Coach celebrates 20th summer camp as longtime career continues


Impress Publisher

Daingerfield High School Head Basketball Coach Curtis Lewis believes in starting early scouting talent. This summer marked the 20th year Lewis and his staff have hosted a youth basketball camp attracting young athletes in the making.

“I just think it’s important to teach them the fundamentals when they are young,” Lewis said. “I enjoy working with the young kids and I think about all of the kids who came through the camp when they were little and then played for me once they got to high school. Having the camp is where a lot of them first got their start.”

Lewis got his start early on too. Growing up in Morris County, Lewis, whose parents are Monzell Lewis and the late Patsy Lewis, was surrounded by talented athletes in the family. Cousins Gary and Darryl Lewis both played in the NFL.

In high school, Curtis Lewis excelled across the board in sports but his passion has always been basketball. In fact, Lewis and classmates captured a state championship in basketball his junior year. The Daingerfield team came within one game from going back to state the following year.

“I have great memories of being able to play with my brother, Rodney, and several of my cousins while I was in high school,” Lewis said. “I learned so much from all of them. They really motivated me to work hard.”

Lewis continued working hard after high school attending Prairie View A&M University where he received his bachelor’s degree. With a chance to go almost anywhere to start his coaching career, Lewis chose to return home.  The year was 1983 and the experience would forever change his life.

That season, the first-year assistant football coach witnessed history firsthand. The Daingerfield Tigers posted a 16-0 Cinderella season that year to capture the state title. Lewis can recall that experience just like it was yesterday. That first season turned out to be one of his best.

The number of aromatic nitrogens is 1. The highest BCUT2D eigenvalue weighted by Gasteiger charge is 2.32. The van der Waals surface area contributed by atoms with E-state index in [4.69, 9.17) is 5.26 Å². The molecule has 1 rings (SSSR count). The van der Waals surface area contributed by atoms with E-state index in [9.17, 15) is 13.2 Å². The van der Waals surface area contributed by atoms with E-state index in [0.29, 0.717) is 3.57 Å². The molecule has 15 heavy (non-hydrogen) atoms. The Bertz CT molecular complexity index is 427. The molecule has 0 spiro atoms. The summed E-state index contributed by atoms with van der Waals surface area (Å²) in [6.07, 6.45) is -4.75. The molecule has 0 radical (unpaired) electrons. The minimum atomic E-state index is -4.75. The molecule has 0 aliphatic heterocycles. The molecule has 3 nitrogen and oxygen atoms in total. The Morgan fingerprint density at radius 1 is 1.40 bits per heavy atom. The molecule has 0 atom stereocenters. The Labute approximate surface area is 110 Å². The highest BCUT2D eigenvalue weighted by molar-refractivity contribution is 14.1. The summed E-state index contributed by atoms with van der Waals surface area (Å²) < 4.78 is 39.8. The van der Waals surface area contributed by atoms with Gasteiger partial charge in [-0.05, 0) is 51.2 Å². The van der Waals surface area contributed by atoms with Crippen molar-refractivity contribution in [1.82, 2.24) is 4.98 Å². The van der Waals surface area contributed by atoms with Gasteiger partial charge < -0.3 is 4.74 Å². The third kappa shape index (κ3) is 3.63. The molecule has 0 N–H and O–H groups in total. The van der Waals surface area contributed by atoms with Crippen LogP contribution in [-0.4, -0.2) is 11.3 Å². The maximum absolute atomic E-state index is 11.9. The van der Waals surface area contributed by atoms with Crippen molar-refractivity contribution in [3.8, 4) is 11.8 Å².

“That kind of success in one season only comes around once in a lifetime,” Lewis said.  “It just doesn’t happen every day and I’m so grateful to have been a part of something like that. I learned a lot from that group of guys and coaches. I’ve always been a competitor, but this was different. Now I was experiencing it, for the first time, from a coach’s perspective.”

“I watched and learned from those guys on how to prepare to play every day,” he explained. “It didn’t take me long to see why they were so good at what they did. Those guys were self-motivated and they motivated each other. There wasn’t any ‘I’ when it came to how they played. It was always ‘we.’ They were all good athletes and more importantly they wanted to be coached. They wanted it bad as a team and they weren’t afraid to work hard to get it.”

In fact, that 1983 Blue Tigers team holds the NFHS (National Federation of State High School Associations) national record for most shutouts in a single season and is considered one of the most dominant teams in Texas history. They were the first Texas high school team to win 16 games in one season.

Entering his 35th year this fall as an educator and coach, Lewis has also had several seasons of success on the hardwood. Last year, the Tigers made it to the regional semifinals and after losing nine of their 11 players came back this year to earn another district title and advance to the regional quarterfinals. The Tigers finished this year’s season with a 21-12 record. Lewis was selected as the Northeast Texas Basketball Coach of the Year by the Texarkana Gazette.